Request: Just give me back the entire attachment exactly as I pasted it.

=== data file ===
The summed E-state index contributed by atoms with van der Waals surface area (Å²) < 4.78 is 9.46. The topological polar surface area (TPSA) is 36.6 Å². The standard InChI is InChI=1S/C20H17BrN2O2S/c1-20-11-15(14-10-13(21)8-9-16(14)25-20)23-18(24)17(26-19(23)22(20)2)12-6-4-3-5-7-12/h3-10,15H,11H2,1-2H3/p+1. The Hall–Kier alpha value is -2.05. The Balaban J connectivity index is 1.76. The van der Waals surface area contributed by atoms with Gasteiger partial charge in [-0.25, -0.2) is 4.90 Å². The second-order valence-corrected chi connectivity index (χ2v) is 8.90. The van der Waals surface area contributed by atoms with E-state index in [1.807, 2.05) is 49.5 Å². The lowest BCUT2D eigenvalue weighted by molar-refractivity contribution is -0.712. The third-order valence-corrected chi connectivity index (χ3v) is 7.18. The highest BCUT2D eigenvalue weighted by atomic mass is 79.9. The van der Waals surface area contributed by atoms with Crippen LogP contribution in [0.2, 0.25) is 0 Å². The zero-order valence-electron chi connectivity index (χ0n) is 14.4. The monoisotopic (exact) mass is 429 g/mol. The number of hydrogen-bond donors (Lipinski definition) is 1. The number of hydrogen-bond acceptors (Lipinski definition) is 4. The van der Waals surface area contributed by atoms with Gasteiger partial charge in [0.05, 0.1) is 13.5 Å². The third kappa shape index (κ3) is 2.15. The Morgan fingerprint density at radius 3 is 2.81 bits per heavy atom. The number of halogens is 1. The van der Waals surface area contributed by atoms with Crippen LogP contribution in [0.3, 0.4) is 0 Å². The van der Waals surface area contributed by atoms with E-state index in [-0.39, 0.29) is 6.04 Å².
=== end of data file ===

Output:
The summed E-state index contributed by atoms with van der Waals surface area (Å²) < 4.78 is 9.46. The topological polar surface area (TPSA) is 36.6 Å². The standard InChI is InChI=1S/C20H17BrN2O2S/c1-20-11-15(14-10-13(21)8-9-16(14)25-20)23-18(24)17(26-19(23)22(20)2)12-6-4-3-5-7-12/h3-10,15H,11H2,1-2H3/p+1. The Hall–Kier alpha value is -2.05. The Balaban J connectivity index is 1.76. The van der Waals surface area contributed by atoms with Gasteiger partial charge in [-0.25, -0.2) is 4.90 Å². The second-order valence-corrected chi connectivity index (χ2v) is 8.90. The van der Waals surface area contributed by atoms with E-state index in [1.807, 2.05) is 49.5 Å². The lowest BCUT2D eigenvalue weighted by molar-refractivity contribution is -0.712. The third-order valence-corrected chi connectivity index (χ3v) is 7.18. The highest BCUT2D eigenvalue weighted by atomic mass is 79.9. The van der Waals surface area contributed by atoms with Crippen LogP contribution in [0.2, 0.25) is 0 Å². The zero-order valence-electron chi connectivity index (χ0n) is 14.4. The monoisotopic (exact) mass is 429 g/mol. The number of hydrogen-bond donors (Lipinski definition) is 1. The number of hydrogen-bond acceptors (Lipinski definition) is 4. The van der Waals surface area contributed by atoms with Gasteiger partial charge in [0.05, 0.1) is 13.5 Å². The third kappa shape index (κ3) is 2.15. The Morgan fingerprint density at radius 3 is 2.81 bits per heavy atom. The number of halogens is 1. The van der Waals surface area contributed by atoms with Crippen LogP contribution in [0.3, 0.4) is 0 Å². The van der Waals surface area contributed by atoms with E-state index in [-0.39, 0.29) is 6.04 Å².